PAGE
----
CAVANAUGH: Well, let’s listen to a song from their new album. This is “Golden State” from the album “History from Below.”
(audio clip of Delta Spirit performing “Golden State”)
CAVANAUGH: That’s Delta Spirit, “Golden State” from the album “History from Below.” Part of the ticket sales from the 94/9 Independence Jam goes to a local charity. Can you tell us where’s it going?
COMBS: Yeah, I think it’s a dollar from each ticket sold goes to the About the Music Fund, which is a charitable organization. Some people have probably seen the commercials on VH1 or other music stations but they help fund music programs in schools, so you can’t beat that. I think the tickets are actually sold out, so I think, you know, Craig’s List is the way to go so…
CAVANAUGH: Okay. Well, okay, this is like a big event…
CAVANAUGH: …in Oceanside. How do you survive a music festival like this? Parking and the whole day-long thing.
COMBS: Yeah, I mean, well, I don’t know if you’ve been outside lately but it’s hot.
COMBS: It’s kind of hot in here, too, but it’s going to be hot so wear cool clothes. Sunblock’s a good thing. Drink water. There’s not a lot of shade at this actual venue so, you know, definitely wear the sunblock. I think one thing that people forget a lot is they always wear like open-toed shoes. Don’t do it. It’s a festival, there’s people stepping on your feet. Wear some sneakers, you know, and – oh, and as far as parking goes, that’s going to be a bummer. So get there early. You’re likely going to have to park on the street. They do have lots but, you know, better yet, take public transportation.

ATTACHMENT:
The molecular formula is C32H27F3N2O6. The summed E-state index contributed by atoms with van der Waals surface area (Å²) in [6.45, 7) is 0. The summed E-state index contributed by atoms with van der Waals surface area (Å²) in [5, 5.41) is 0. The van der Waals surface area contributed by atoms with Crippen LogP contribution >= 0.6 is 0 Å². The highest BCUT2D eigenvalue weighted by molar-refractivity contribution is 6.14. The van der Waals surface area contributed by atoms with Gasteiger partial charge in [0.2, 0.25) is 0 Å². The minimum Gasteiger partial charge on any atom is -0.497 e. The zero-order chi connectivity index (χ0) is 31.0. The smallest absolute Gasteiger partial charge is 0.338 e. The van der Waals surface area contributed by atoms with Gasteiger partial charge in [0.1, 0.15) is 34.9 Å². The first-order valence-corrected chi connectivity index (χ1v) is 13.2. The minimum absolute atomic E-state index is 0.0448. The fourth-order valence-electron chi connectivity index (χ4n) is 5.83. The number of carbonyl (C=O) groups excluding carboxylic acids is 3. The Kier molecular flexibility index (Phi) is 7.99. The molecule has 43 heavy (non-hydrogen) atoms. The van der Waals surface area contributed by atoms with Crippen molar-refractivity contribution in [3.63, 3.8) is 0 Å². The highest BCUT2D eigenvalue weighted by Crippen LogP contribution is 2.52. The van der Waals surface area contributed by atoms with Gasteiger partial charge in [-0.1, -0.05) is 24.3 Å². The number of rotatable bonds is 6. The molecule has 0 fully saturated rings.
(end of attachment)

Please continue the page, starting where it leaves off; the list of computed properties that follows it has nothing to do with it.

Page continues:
CAVANAUGH: 94/9’s Independence Jam is this Sunday at the Oceanside Pier. The local band Lesands is playing at the Casbah this Saturday and, Seth, what do you know about this band?
COMBS: Well, I’m going to be that cooler than thou music journalist for just a minute…
CAVANAUGH: I hope…
COMBS: …and say, yes, Maureen, even though you didn’t ask me, I was the first person to write about this band. I saw them when there were only 9 people in the audience. Unfortunately, no one will ever know this because at the time I wrote about them, their name was Arrows and they had to change their name because they’ve gotten so big so quickly that they – there was another band, I don’t know, somewhere else and they were called Arrows first. Anyways, they’re very young, they’re a quartet from North County, they aren’t – I think some of them aren’t even 21 yet. They play just this ridiculously catchy new wave-y music and they remind me a lot of, for lack of a better comparison, The Killers, when they first started out. And I have like full confidence they’ll be not – maybe not as big but pretty big.